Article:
Minimum age is 18 years old Unless you do a course

This page tells you the process to get your motorcycle full licence, and what you need to know about holding a full licence. 

Minimum age is 18, unless you do a course

If you have completed an competency-based training and assessment (CBTA) 6F course , you can get your full licence once you turn 17½.

If you haven't completed a CBTA course, then you must be 18 before you can get your full licence.

Find out more about competency-based training and assessment

You must hold your restricted licence for a minimum time

If you have completed a CBTA 6F course, then you must have held your restricted licence for at least 12 months before you can get your full licence. 

If you have not completed a course, then you must have held your restricted licence for at least 18 months. 

How to get your full licence

To get your full licence, you must apply at a driver licensing agent

You will need to:

You can then either:

The application fee is the same whether you present a CBTA certificate or sit the test. There’s no fee to book, change or rebook a test.

It’s easy to book the test online

You can book the test online before you go into the agent. If you book online, you’ll still need to go to the driver licensing agent before your test to make your application.

If you’ve completed a CBTA 6F course instead, you don’t have to book a test.

Book a driver licence test

Full licence practical test

The full licence practical test is a 30-minute test with a testing officer, who will assess whether your riding is good enough to progress to the next level of driver licence. 

More information about the full licence practical test

No more restricted conditions

Once you have passed the full licence practical test, you can ride any time you like, ride any motorcycle you like and you can carry passengers.

Carrying a passenger

You should wait until you're an experienced rider before carrying passengers. The extra weight changes the way the motorcycle handles, the way it balances, the way it turns, the way it speeds up and the way it slows down.

Equipment for carrying passengers

To carry passengers, you'll need the following equipment on your motorcycle:

  • a seat that's large enough to hold both you and your passenger without crowding – you shouldn't have to move any closer to the front of the motorcycle than you usually do, and your passenger shouldn't hang over the end of the seat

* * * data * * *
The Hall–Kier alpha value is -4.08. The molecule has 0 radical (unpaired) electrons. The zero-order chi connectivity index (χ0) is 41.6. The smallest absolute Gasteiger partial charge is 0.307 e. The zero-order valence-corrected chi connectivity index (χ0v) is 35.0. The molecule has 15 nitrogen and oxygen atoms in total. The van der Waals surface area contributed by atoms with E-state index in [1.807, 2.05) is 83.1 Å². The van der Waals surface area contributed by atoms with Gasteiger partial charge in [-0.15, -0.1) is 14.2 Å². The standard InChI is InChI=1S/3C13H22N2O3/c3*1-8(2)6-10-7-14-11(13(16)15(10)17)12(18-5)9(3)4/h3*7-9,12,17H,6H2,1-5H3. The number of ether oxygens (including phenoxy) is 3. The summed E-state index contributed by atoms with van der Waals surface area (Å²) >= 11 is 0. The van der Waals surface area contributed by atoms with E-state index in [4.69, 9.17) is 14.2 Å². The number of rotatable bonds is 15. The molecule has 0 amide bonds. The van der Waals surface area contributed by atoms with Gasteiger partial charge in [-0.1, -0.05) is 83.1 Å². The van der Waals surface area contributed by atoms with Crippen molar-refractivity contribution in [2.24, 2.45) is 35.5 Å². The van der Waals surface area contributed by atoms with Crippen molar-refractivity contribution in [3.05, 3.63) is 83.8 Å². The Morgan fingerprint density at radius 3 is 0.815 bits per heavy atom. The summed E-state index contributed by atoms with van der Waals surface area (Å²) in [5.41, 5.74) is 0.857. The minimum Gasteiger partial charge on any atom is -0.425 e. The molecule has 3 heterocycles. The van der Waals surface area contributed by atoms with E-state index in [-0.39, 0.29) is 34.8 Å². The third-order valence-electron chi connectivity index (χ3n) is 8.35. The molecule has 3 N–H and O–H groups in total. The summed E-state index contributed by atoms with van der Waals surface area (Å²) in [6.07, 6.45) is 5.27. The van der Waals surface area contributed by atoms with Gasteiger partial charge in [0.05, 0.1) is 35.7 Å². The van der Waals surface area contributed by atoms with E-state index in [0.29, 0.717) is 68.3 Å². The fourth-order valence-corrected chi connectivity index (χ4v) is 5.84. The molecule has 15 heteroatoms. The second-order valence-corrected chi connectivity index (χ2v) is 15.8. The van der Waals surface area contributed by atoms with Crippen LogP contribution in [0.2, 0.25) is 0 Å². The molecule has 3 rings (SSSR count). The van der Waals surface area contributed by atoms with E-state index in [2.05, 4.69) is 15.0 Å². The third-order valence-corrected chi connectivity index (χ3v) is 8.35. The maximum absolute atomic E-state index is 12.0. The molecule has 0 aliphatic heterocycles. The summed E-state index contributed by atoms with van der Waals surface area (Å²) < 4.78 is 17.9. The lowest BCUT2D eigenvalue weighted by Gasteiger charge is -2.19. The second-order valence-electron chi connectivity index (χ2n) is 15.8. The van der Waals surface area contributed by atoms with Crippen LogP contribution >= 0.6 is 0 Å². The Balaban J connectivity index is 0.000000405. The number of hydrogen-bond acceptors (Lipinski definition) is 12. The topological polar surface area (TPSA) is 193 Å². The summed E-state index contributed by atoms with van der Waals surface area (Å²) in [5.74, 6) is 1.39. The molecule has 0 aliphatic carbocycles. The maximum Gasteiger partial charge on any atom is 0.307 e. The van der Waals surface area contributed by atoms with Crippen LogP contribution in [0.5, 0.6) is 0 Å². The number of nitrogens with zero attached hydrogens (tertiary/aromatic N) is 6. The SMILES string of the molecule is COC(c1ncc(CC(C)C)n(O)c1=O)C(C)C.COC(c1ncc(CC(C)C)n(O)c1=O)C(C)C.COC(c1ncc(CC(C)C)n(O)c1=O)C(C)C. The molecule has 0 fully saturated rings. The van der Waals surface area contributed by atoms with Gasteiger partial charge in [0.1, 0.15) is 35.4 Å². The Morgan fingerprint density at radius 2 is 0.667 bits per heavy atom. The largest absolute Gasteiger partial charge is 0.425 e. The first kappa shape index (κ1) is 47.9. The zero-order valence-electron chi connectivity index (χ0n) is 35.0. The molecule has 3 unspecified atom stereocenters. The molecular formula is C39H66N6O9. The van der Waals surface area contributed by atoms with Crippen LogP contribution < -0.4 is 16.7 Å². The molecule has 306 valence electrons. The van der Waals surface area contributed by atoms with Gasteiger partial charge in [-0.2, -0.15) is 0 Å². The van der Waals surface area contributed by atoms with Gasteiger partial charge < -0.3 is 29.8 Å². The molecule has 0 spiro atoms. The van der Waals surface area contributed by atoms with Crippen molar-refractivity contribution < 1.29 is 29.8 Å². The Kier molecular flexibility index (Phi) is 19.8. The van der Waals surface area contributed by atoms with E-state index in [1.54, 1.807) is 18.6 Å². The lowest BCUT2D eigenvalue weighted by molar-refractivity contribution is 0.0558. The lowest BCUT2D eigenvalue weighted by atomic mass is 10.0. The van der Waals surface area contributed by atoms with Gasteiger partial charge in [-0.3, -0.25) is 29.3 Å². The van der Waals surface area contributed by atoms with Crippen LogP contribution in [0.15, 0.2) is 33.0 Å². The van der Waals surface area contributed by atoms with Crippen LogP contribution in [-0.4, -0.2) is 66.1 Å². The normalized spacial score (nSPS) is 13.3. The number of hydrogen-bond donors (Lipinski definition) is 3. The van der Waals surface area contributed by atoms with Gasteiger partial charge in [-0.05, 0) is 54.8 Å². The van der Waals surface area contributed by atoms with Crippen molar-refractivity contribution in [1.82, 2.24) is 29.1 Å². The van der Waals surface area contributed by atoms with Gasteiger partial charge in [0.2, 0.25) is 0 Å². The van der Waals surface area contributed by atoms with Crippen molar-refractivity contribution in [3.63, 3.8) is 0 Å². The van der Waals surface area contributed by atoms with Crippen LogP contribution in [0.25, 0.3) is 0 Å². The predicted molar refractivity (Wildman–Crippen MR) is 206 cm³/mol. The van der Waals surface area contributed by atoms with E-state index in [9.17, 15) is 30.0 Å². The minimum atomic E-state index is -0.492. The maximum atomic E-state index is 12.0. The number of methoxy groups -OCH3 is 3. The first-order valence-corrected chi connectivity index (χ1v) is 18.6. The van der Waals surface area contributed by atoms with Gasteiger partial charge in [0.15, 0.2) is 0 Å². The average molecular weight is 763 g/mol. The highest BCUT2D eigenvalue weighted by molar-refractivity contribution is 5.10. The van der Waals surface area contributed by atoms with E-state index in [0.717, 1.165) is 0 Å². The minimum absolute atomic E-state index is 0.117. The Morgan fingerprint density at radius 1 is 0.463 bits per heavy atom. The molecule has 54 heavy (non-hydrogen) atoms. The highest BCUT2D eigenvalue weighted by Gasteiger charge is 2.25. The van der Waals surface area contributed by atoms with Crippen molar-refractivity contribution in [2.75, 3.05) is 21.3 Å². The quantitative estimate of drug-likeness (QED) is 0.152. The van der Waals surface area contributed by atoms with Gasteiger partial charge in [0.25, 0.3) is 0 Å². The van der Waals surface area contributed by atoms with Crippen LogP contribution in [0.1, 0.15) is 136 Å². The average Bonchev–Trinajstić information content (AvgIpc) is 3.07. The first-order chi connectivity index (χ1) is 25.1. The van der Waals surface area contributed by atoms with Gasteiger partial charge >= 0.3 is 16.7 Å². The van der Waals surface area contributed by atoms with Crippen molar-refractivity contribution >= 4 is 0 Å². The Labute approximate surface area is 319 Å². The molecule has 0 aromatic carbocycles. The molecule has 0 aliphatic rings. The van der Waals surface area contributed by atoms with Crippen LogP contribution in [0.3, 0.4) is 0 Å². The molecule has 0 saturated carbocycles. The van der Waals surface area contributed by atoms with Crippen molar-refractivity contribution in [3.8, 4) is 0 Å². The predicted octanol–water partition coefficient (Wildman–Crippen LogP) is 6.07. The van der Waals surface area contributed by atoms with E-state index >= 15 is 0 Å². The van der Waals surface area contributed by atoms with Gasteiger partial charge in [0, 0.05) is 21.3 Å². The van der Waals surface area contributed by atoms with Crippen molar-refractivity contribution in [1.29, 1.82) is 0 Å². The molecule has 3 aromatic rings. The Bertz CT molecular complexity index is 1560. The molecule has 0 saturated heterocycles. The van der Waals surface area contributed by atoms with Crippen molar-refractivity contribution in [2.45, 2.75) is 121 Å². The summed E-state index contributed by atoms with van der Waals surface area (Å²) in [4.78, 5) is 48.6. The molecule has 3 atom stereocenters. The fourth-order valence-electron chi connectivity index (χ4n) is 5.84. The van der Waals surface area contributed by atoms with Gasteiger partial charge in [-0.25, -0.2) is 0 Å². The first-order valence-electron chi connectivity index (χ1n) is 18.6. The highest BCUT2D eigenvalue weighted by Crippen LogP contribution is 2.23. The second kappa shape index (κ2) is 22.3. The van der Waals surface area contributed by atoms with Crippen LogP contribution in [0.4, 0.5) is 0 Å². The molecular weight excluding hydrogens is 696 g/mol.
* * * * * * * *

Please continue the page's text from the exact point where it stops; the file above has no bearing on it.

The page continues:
• footrests for your passenger – these are required by law and, without a firm footing, your passenger can fall off and pull you off too.

Your passenger is also required by law to wear an approved helmet. They should also wear protective clothing.

Adjusting your motorcycle when carrying passengers

Because your motorcycle will change angle with the extra weight of a passenger, you should adjust the mirror and headlight. Have the passenger sit on the seat while you do this.

It’s also a good idea to add some air to the tyres (check your owner’s manual for correct air pressure).

If the shock absorbers are adjustable, they should also be adjusted to carry the added weight.

Instructing passengers

Don’t assume your passenger will know what to do, even if he or she is a motorcycle rider. Before you move off, you should tell them to:

  • get on the motorcycle after the engine has started
  • sit as far forward as possible without crowding you
  • hold on to your waist, hips or belt, or to the passenger’s handgrip
  • keep both feet on the footrests at all times, even when the motorcycle is stopped
  • stay directly behind you, relax and lean as you lean
  • avoid any unnecessary movement or talk.

Ride with caution until you're sure your passenger can follow all these instructions.

Riding with passengers

When you're carrying a passenger, the motorcycle responds more slowly because of the extra weight. It takes longer to speed up or slow down and makes your motorcycle react differently when making a turn.

To adjust for the added weight of the passenger, you should:

  • ride at a slower speed, particularly on corners, curves or bumps
  • begin to slow down earlier than usual when you approach a stop
  • allow a greater following distance and keep more distance between yourself and vehicles on either side
  • look for larger gaps whenever you cross, enter or merge with traffic
  • adjust the tyre pressure and suspension to make them firmer.

Warn your passenger when you intend to start moving, stop quickly, turn sharply or ride over a bump. Otherwise, talk as little as possible.

To make yourself understood, you may have to turn you head. Do it carefully, because your eyes will be off the road.

More information

Download Factsheet 28: Learning to ride – getting your motorcycle licence [PDF, 301 KB]

The official road code for motorcycling